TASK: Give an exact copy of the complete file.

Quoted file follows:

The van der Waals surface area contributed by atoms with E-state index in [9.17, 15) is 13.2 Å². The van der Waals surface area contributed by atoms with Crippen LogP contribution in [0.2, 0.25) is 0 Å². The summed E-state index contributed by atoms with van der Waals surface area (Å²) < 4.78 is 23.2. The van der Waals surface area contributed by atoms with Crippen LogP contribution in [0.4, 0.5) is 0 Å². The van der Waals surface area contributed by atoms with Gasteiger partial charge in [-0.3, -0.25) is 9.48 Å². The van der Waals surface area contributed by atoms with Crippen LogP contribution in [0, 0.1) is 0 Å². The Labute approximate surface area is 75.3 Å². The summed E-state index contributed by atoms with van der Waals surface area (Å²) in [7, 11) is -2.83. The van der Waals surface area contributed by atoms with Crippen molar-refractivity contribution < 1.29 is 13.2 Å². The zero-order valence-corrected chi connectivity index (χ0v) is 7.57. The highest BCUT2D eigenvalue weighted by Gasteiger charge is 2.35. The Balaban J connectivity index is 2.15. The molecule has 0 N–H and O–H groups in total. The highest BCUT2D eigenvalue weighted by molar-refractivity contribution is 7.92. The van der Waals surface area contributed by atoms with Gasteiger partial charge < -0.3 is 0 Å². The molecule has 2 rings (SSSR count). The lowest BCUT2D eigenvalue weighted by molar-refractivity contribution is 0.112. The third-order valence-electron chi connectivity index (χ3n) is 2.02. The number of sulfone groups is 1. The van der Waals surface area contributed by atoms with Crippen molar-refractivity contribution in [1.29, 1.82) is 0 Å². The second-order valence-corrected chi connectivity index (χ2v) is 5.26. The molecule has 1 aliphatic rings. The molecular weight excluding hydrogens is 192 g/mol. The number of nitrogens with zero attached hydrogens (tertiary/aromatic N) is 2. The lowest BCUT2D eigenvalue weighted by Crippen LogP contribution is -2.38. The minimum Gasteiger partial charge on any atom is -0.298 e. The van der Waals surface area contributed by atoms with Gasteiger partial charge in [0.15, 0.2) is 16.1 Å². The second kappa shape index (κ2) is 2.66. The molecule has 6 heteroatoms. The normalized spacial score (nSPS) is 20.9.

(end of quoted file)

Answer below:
The van der Waals surface area contributed by atoms with E-state index in [9.17, 15) is 13.2 Å². The van der Waals surface area contributed by atoms with Crippen LogP contribution in [0.2, 0.25) is 0 Å². The summed E-state index contributed by atoms with van der Waals surface area (Å²) < 4.78 is 23.2. The van der Waals surface area contributed by atoms with Crippen LogP contribution in [0.4, 0.5) is 0 Å². The van der Waals surface area contributed by atoms with Gasteiger partial charge in [-0.3, -0.25) is 9.48 Å². The van der Waals surface area contributed by atoms with Crippen LogP contribution in [0, 0.1) is 0 Å². The Labute approximate surface area is 75.3 Å². The summed E-state index contributed by atoms with van der Waals surface area (Å²) in [7, 11) is -2.83. The van der Waals surface area contributed by atoms with Crippen molar-refractivity contribution < 1.29 is 13.2 Å². The zero-order valence-corrected chi connectivity index (χ0v) is 7.57. The highest BCUT2D eigenvalue weighted by Gasteiger charge is 2.35. The Balaban J connectivity index is 2.15. The molecule has 0 N–H and O–H groups in total. The highest BCUT2D eigenvalue weighted by molar-refractivity contribution is 7.92. The van der Waals surface area contributed by atoms with Gasteiger partial charge < -0.3 is 0 Å². The molecule has 2 rings (SSSR count). The lowest BCUT2D eigenvalue weighted by molar-refractivity contribution is 0.112. The third-order valence-electron chi connectivity index (χ3n) is 2.02. The number of sulfone groups is 1. The van der Waals surface area contributed by atoms with Crippen molar-refractivity contribution in [1.29, 1.82) is 0 Å². The second-order valence-corrected chi connectivity index (χ2v) is 5.26. The molecule has 1 aliphatic rings. The molecular weight excluding hydrogens is 192 g/mol. The number of nitrogens with zero attached hydrogens (tertiary/aromatic N) is 2. The lowest BCUT2D eigenvalue weighted by Crippen LogP contribution is -2.38. The minimum Gasteiger partial charge on any atom is -0.298 e. The van der Waals surface area contributed by atoms with Gasteiger partial charge in [0.15, 0.2) is 16.1 Å². The second kappa shape index (κ2) is 2.66. The molecule has 6 heteroatoms. The normalized spacial score (nSPS) is 20.9.